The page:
creating massive amounts of power with no place for it to go. The generators
own protection systems knock them off line before they damage themselves and
the humans around them.  Enough generators trip off, and now you have load
not being served, so it attempts to flow from the remaining generators,
overloading more lines, etc.  (And you thought all those dominoes were
impressive.)  This energy is flowing at a significant portion of the speed
of light.  These "system disturbances" can occur in seconds, crossing the
boundaries of all interconnected utilities in 2 blinks of an eye.  A unit
trip in one part of the grid can cause problems in another part, without
affecting the intervening portion.

Now try and do a post-mortem on this.  You have hundreds of pieces of
electric power system equipment changing state, logged by multiple (several
hundred ?) computer systems at numerous utilities all using separate clocks
(you need to figure the sequence timed in fractions of a second).

Yes, utilities talk to each other, but even our computers can't talk that
fast or accurately.  Reliability costs money, and that has to come out of
the electric rates.  Nobody is willing to pay for us to have the constant,
instant type of communications necessary to be able to determine the cause
of a large outage such as this.  It also costs money to get all this
information and people from across the U.S. together to figure out what
happened. Is it worth it?  The initial reports are most likely each utility
trying to make a determination looking at it from their end of the pipe.

Utility rates have always been partly a balance of reliablity versus
economics. Now throw the Federal Energy Regulatory Commission (FERC) and
their brand new rules 888 and 889 into the mix.  This is driven entirely by
an idea to lower rates by increasing competition, with very little
consideration for the cost of reliability.  These rules are very lengthy and
complicated, but one of the many requirements is that it requires our
Transmission System Operators and our Energy Marketers (who buy and sell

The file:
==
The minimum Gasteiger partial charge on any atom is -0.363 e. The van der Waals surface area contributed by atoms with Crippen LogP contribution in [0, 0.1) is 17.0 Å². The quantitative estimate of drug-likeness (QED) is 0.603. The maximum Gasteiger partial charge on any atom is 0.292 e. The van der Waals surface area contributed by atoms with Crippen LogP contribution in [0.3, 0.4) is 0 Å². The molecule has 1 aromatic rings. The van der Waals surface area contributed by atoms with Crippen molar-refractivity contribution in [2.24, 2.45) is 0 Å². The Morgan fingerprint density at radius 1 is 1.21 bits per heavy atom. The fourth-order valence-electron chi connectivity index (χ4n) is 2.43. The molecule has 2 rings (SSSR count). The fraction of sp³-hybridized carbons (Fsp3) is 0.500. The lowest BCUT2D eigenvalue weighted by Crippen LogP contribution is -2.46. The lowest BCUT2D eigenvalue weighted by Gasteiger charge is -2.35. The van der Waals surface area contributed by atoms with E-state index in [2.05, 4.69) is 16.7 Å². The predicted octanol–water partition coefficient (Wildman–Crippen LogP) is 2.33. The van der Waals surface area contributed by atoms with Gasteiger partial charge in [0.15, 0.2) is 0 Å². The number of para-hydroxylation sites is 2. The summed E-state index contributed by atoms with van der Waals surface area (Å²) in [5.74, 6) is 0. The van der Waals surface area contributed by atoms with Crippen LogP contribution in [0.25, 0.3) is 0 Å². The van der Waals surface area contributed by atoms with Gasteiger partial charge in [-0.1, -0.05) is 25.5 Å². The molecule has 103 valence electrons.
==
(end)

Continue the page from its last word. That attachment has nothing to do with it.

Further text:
bulk power, determining generation levels) to not have any contact with each
other except through computer bulletin boards called Open Access Same-Time
Information System (OASIS) .  They cannot even see each other at the coffee
machine.  Any contact between these people has to be reported on the OASIS
(this is not interpretation; it is in the rules).  In an area that is basic
to our reliablity operations, we can no longer talk to ourselves, much less
other utilities.  Also, we have to allow anyone with power to market (who
knows where they got it) equal access to our transmission systems.  The
transmission paths (even though you cannot herd electrons) are bought and
sold via the OASIS.  This is all driven by Independent Power Producers and
intermediate Power Brokers with the idea that more competition will lower
rates.  You may have read about "open access" in the newspapers.  To keep
the transmission system owners from giving preference to themselves or
anyone else (equated to "insider trading"), all information about our
transmission system capabilities has to be posted on the OASIS, including
any engineering studies used to determine those capabilities.  All using
``standard'' Internet methods with Internet connections.  Yes, the word
*Internet* is used in the rules.  These transmission paths do not go cheap.
We are talking about millions of dollars of transactions a day being done
over the Internet.

Volumes have been written and discussed in Internet Forums about the
possible repercussions to the electric power industry.  FERC is not to be
swayed.  They say they did it with the gas industry and the
telecommunications industry.  Gas can be stored and controlled with valves.
 Telecommunciations is point to point.  Electric power is instantaneous, and